Anyone considering a trip to North Korea – and to China too, for that matter – will have plenty on their mind. You are welcome to call or email me anytime with your questions. On this page I’ll cover a wide range of things you should know.
FLIGHTS We will fly to Beijing on a major North American, European or Asian carrier, most likely with one stop and certainly not more than two. There are nonstop flights from New York to Beijing taking about 14 hours, but I avoid them for two reasons: they are much more expensive and they sell out well in advance. While there are several options available, my choice is based on a total transit time of 24 hours or less, and arrival in Beijing (which is 12 hours ahead of New York time) in the morning or early afternoon. You can expect something like this: Swiss Air, New York to Zurich, 3 hour stopover and change of aircraft, Zurich to Beijing, total time 20 hours; or Cathay Pacific, New York to Vancouver to Hong Kong, 90 minute stopover and change of aircraft, Hong Kong to Beijing, total time 21 hours. (These examples might not conform to current schedules.) The return home would follow a similar timetable.
The only way I can offer this tour at the cost I do is by purchasing discounted and restricted (nonrefundable, nontransferable) round-trip air tickets between New York and Beijing. Standard nonstop airfare, flexible and refundable, can easily cost twice as much, even in economy class, and especially in summer high season. Also, I much prefer flying out of JFK, but there is a small chance, should space be unavailable, of departing from and/or returning to Newark. My priority is to arrive in Beijing at a reasonable hour. Should we fly from Newark, I will meet up with members at either JFK or the Port Authority Bus Terminal in midtown Manhattan, and pay for the transfer to Newark. (Note: If you are a group from outside the New York metro area, you can begin and end a tour at any major airport near your location. I will fly to meet you there.)
The flight between Beijing and Pyongyang takes about ninety minutes. Most likely, we will be flying Air China in one direction, and Air Koryo (the North Korean carrier, which has an excellent safety record) in the other.
HOTELS In Beijing we stay at the Kings Joy Hotel, a two-star hotel popular with European budget tour groups. I stayed here in 2013 and was very satisfied. It has all the amenities that one needs, and there isn’t a hotel in this city with a better location: Tiananmen Square and the Forbidden City are within easy walking distance, great shopping is a five minute stroll away, and the traditional Hutong district is literally steps out the door. The Yanggakdo Hotel in Pyongyang is as luxorious as it gets in North Korea; it might not be the Hilton, but it’s definitely a nice play to stay. The hotels elsewhere in the country do not have the same standard or atmosphere, but they are still clean, comfortable and adequate. The tour cost is based on double occupancy. If you are traveling alone, you will share a room with another person of the same sex. Single room supplement will be quoted on request.
GROUP SIZE Between 10 and 20 on all tours.
INSURANCE While I do not require that you take out a travel insurance policy for the duration of this trip, I STRONGLY RECOMMEND IT. It would cost you a fortune, in a dire emergency, to be airlifted to a hospital, just to give you one scenario. A comprehensive 2-week policy covering medical expenses, evacuation, cancellation and just about everything else that can go wrong, costs about $75. Most insurance companies will not cover travel in North Korea. One that does, and is endorsed by Lonely Planet, the world’s largest publisher of travel guidebooks, is World Nomads (you can select and purchase a policy from their website worldnomads.com).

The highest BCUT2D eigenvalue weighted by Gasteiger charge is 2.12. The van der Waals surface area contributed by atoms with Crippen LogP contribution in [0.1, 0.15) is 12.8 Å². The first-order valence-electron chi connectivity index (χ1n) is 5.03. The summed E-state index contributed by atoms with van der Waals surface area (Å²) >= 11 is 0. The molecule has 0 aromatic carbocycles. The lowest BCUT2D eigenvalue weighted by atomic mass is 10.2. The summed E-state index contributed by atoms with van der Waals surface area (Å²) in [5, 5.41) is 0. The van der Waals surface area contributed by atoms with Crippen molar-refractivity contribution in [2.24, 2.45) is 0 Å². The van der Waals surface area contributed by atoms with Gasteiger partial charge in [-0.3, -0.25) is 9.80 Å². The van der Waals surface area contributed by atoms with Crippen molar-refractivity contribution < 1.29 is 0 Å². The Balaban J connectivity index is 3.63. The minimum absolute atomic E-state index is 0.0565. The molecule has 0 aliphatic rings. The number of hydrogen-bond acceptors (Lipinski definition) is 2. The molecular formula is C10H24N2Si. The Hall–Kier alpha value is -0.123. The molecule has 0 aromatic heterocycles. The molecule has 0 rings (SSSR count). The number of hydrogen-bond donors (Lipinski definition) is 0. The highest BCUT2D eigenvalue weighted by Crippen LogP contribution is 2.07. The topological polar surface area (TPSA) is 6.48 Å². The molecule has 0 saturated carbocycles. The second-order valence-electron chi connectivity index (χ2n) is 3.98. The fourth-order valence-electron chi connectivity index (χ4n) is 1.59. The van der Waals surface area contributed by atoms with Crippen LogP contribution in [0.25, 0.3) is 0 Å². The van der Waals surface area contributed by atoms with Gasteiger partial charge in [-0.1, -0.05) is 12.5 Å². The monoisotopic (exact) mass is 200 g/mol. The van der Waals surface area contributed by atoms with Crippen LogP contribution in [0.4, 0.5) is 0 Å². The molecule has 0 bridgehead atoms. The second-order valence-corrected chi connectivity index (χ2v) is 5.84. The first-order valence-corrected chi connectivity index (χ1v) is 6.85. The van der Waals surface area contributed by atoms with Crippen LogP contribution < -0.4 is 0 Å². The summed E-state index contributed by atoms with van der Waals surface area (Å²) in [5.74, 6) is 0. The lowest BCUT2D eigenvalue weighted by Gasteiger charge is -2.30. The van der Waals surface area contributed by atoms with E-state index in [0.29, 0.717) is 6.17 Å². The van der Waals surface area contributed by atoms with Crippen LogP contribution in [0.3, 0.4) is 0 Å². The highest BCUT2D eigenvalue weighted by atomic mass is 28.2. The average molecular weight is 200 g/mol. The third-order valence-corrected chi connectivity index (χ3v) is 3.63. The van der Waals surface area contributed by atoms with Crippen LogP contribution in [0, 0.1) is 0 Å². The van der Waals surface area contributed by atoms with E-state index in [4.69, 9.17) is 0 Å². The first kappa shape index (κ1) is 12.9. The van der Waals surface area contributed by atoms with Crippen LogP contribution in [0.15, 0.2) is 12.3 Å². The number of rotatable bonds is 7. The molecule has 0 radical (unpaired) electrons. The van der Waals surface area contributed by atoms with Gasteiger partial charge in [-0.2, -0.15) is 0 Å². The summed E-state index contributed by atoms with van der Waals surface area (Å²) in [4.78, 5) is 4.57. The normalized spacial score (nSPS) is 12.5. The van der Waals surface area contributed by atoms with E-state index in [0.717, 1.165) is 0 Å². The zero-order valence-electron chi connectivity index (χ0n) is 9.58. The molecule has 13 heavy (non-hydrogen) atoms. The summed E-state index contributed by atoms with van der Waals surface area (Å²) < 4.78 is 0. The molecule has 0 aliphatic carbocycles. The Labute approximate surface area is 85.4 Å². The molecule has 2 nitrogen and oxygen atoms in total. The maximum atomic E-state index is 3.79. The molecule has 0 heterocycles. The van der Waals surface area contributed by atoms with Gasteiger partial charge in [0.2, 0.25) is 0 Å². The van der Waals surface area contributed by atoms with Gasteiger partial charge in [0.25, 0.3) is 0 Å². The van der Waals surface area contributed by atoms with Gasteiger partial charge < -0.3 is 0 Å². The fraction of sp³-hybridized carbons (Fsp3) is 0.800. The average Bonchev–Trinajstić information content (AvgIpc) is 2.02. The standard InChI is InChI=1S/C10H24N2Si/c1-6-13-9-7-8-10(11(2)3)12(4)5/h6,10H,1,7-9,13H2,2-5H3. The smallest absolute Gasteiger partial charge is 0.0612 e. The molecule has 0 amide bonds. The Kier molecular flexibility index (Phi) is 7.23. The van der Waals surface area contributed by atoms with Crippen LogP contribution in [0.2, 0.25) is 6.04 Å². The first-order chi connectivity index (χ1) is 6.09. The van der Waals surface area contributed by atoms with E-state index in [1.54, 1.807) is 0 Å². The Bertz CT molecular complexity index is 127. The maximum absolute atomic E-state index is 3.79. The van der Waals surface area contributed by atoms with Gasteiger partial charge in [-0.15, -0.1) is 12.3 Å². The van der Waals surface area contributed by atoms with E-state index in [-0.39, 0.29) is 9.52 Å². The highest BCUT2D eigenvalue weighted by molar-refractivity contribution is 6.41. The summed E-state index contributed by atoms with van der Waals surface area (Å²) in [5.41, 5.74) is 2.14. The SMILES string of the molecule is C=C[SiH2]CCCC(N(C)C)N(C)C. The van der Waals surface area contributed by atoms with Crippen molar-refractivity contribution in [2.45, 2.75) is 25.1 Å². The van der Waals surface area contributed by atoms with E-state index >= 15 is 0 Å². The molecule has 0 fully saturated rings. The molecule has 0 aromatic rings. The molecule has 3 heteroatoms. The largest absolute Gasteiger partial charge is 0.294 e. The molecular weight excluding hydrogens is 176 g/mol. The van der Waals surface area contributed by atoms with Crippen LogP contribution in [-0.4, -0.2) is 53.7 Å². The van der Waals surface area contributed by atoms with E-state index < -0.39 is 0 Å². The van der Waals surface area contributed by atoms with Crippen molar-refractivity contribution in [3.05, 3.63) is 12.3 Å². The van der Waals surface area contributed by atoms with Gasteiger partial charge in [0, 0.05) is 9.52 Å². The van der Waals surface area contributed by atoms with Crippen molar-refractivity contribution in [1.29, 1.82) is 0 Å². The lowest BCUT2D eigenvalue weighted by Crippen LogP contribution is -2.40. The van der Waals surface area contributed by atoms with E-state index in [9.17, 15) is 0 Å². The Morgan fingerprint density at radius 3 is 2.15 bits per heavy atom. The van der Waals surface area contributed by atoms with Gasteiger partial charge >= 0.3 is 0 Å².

PHYSICAL AND MENTAL FITNESS While this is not a difficult or rugged tour by any means, neither is it a luxury tour. It’s best described as a “down to earth, young at heart” tour. If you have traveled only in the U.S. and Europe, be aware that local conditions, especially in North Korea, will fall short of what you’re accustomed to. In other words, you can expect some minor inconveniences, so you need to have a “go with the flow” attitude and accept it as part of the adventure. For example, it’s a near certainty that there will be at least one temporary power outage in North Korea (bring a flashlight!), and in the far northeast, some stretches of road are in deplorable shape, and there may be delays while work crews repair them. Also, changing money in Chinese banks can take up to an hour, and while there are ATM machines in Beijing, not all of them work. (I will give you detailed advice on money matters when the time comes.)
Since Beijing has horrendous traffic jams, we take the express train from the airport into the city, and then the metro (subway) to Qianmen Station, which is an experience in itself (don’t worry, just follow me!). From here it’s a half-mile walk to our hotel. (If you wish, you can take a taxi, at your own expense, from either Qianmen Station, or Dongzhimen Station, which is the terminus of the airport train.) We will also be walking about a mile, through Tiananmen Square, to visit the Forbidden City. This is all flat walking at an unhurried pace, which any reasonably fit person can easily do, and the best way to get a feel for the city. Transport to the acrobat show and the Great Wall is by bus or passenger van, with pick-up and drop-off at our hotel.
On our visit to the Great Wall, we head to the section further out from Beijing known as Mutianyu, which is much less crowded and equally if not more beautiful than the Badaling section, a crushing mob scene in the summer months. Mutianyu, like Badaling, has some steep segments. Walking atop the Wall is an awesome experience, and you’ll have plenty of time to explore it at your own pace. Depending on your level of fitness, you can hike it for three miles, a few hundred yards, or anything in between.
If you have a pre-existing medical condition, you must inform me (as well as your insurance company) before booking. Emergency care is available in both countries, but it is not up to Western standards, especially in North Korea. In an emergency YPT and I will offer assistance, of course, but if you require rest or hospitalization, the tour must continue and you will be on your own.